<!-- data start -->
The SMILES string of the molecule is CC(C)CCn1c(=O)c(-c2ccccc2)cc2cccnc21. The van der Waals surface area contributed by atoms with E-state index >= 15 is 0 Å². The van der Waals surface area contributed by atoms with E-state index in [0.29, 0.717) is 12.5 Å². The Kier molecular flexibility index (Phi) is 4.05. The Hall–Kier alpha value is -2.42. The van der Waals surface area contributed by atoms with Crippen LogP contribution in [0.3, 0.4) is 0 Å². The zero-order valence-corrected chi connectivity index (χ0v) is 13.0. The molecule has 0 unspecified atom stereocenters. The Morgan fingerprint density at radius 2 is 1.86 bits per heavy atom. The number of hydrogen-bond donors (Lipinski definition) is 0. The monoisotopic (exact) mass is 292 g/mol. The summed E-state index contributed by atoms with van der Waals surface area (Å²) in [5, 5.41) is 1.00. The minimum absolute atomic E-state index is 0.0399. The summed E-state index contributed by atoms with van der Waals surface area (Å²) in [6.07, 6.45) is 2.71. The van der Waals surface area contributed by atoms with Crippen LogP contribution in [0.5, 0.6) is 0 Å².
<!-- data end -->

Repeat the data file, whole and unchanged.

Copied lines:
The SMILES string of the molecule is CC(C)CCn1c(=O)c(-c2ccccc2)cc2cccnc21. The van der Waals surface area contributed by atoms with E-state index >= 15 is 0 Å². The van der Waals surface area contributed by atoms with E-state index in [0.29, 0.717) is 12.5 Å². The Kier molecular flexibility index (Phi) is 4.05. The Hall–Kier alpha value is -2.42. The van der Waals surface area contributed by atoms with Crippen LogP contribution in [0.3, 0.4) is 0 Å². The zero-order valence-corrected chi connectivity index (χ0v) is 13.0. The molecule has 0 unspecified atom stereocenters. The Morgan fingerprint density at radius 2 is 1.86 bits per heavy atom. The number of hydrogen-bond donors (Lipinski definition) is 0. The monoisotopic (exact) mass is 292 g/mol. The summed E-state index contributed by atoms with van der Waals surface area (Å²) in [5, 5.41) is 1.00. The minimum absolute atomic E-state index is 0.0399. The summed E-state index contributed by atoms with van der Waals surface area (Å²) in [6.07, 6.45) is 2.71. The van der Waals surface area contributed by atoms with Crippen LogP contribution in [0.5, 0.6) is 0 Å².